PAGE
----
Updated: Oct 16, 2020
I think about who I was as a young girl: opinionated, silly, loud, always concerned with how I presented myself. I internalized all the messages shown to me about what it meant to be a good daughter, a good sister, a good student.
Young Shewa always had a book in hand. Whether it was Nancy Drew, Babysitters Club, or Sweet Valley High—I loved a book series—I never left home without something to read. In retrospect, because I read so much, so often, I formed strong opinions about any and everything. I dissected each character in every novel, picking apart their character traits and the mistakes they made. I would piecemeal an imaginary, perfect version of myself that I strived for as a young girl. I believed if I was perfect, then bad things would not happen to me. If I was nice enough, if I acted this way, if I got perfect grades, if I looked a certain way, I would be exempt from conflict. So, I embarked on a journey of perfection. I thought about being “the Perfect Woman” when I was eleven. I strived to make anyone around me comfortable and happy. I did what I was told without hesitation or question. But I quickly learned being perfect does not protect you from hardship.
I thought if I was always smiling, I would not make people uncomfortable. I thought if I spoke a little softer, then people would listen to what I was trying to say. I thought, instead of saying I what I meant, let me soften my point by beating around the bush, then people would not dismiss my opinion. I thought if I were all these “positive” traits of a woman, I could bypass discomfort. If I was the perfect person, I could be spared harm.
Growing up, it dawned on me: I was performing an amalgamation of imagined perfection. This quiet, gentle, moderate version is not who I am. I am complicated and complex. I am also silly and sensitive. By hiding parts of me, I am just losing sight of what makes me unique. Why would I hide that? Why would I want to perform an untrue version of who I am to make others comfortable?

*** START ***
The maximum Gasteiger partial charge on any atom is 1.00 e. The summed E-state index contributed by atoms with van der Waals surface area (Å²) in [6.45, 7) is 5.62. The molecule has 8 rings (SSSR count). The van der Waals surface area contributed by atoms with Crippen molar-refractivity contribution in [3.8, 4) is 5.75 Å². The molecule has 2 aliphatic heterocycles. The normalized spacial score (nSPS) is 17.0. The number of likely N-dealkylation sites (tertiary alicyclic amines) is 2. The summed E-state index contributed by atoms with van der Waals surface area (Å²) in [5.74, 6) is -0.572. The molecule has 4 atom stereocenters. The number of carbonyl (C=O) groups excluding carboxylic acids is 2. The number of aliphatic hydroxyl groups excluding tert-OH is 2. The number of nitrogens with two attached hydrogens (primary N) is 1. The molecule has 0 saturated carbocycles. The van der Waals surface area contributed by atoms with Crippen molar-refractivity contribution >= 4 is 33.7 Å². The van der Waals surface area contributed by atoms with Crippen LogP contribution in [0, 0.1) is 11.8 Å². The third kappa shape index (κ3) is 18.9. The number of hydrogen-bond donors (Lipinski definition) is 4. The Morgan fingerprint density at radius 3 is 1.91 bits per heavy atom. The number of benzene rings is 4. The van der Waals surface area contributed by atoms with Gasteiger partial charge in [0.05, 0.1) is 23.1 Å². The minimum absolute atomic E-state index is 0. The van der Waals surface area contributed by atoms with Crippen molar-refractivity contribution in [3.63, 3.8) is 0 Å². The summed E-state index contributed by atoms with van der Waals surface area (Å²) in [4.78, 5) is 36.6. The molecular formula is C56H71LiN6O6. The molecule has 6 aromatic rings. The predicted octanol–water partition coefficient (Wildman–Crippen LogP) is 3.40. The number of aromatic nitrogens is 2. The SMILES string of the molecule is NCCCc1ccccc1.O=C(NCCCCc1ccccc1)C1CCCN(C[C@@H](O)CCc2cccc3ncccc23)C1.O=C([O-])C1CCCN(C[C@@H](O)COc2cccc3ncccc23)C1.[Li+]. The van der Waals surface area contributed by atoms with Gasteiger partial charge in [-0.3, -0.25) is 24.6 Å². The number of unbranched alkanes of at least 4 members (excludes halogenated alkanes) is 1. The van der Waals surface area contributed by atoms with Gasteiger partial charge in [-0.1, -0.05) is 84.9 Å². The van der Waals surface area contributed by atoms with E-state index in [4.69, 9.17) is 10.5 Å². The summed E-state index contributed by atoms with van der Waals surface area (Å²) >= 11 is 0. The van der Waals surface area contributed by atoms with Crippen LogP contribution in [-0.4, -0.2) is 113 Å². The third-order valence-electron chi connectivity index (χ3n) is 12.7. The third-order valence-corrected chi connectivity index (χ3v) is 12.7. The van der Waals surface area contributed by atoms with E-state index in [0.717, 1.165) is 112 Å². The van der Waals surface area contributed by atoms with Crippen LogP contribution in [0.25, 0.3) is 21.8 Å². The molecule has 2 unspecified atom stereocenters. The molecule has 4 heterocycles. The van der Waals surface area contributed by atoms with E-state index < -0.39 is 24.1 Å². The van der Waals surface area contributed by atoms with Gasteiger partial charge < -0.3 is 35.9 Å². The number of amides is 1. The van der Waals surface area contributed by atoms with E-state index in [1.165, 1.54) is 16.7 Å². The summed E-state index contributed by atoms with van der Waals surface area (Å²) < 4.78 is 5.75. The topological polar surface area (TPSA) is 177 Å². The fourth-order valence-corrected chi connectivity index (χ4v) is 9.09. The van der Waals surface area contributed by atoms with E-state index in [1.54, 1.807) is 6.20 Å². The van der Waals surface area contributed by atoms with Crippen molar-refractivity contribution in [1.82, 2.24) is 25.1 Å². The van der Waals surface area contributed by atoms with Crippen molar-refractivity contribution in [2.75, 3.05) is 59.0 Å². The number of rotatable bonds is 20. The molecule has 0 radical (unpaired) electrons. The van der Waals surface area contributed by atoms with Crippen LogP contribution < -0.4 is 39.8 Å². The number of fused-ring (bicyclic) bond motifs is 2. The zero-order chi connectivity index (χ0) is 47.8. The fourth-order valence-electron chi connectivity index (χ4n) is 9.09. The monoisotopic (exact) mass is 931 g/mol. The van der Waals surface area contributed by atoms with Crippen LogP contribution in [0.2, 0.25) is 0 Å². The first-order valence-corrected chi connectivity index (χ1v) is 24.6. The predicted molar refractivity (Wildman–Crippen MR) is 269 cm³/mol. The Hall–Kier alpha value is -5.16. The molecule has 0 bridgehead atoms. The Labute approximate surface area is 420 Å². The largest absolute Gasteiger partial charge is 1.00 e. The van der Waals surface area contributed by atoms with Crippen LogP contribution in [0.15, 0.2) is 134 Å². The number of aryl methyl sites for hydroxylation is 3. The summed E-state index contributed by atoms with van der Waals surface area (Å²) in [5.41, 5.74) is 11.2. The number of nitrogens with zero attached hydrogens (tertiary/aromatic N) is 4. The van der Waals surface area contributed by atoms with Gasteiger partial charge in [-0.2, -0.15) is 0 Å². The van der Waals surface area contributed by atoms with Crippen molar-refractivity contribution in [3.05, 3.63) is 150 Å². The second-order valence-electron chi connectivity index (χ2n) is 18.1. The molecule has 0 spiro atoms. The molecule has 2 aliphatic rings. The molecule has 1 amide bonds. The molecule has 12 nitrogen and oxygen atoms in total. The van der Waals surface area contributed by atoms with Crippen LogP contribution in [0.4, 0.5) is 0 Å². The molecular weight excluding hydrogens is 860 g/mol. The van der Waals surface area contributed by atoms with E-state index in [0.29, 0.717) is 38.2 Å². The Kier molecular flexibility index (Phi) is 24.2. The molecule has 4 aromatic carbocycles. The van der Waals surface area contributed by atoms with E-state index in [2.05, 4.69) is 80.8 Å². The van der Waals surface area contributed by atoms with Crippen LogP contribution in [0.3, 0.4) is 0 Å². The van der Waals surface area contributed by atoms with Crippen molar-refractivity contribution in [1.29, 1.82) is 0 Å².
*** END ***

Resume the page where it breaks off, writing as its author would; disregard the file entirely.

I am a writer. I am opinionated. I am wholly vested in justice for Black people and others who are marginalized. I am a poet. I love to dance. I love to cook. I love to read books. I love watching movies about cults. I am interested in the effect racism has on self-image. I love to travel and live in new countries. I love trying new things. I am sensitive. I am a romantic. I love sardine and eggs. I hate Vince Vaughn movies. I am Pan-African. I love doing impressions. I am all these things and I do not need to downplay any of them to make people near me comfortable.
Being aware of how people saw me and changing myself to make them more comfortable was a big part of how I grew up. For a long time, I kept my appearance a certain way because I was told this is what makes women attractive. I distinctly remember when I first got my haircut, it was a low fade usually sported by men, and an Aunty approached me after church to tell me, “Shewa, you are different.” I smiled at what I thought was a compliment. After a beat, she followed up with, “…maybe too different.”
At that point, I fully leaned into being “too different.” I started speaking my mind and, because of that, sometimes I am told my opinions are too harsh or divisive. I started talking about mental health and, because of that, I am told my emotions are too much. Those opinions of being “divisive or too much” bring me down because it’s healing for me to be honest about what I believe or how I feel. But instead of letting other people’s feelings dictate how I should behave; I alchemize them into my writing.
I read a beautiful woman’s caption on Instagram the other day that said, “Am I too much, or are you too little?” I’m starting to believe when someone tells you are “too much,” it’s because they have tucked away parts of themselves that they wish they could celebrate, and when you embrace your full self, it makes them uncomfortable because they wish they could do the same. This is the hardest part about being an adult. Embracing your full self regardless of the criticisms you receive. Celebrating all the things that do not make you perfect and still finding joy. Openly talking about your emotions and not allowing others to silence how you feel.
August's question: What is the hardest part about being an adult?
Bonus: Think back to your younger self, that could be as a young child or a young adult, and think about a trait you thought was positive but now as someone with more perspective can clearly see as harmful behavior. Practice compassion and celebrate your growth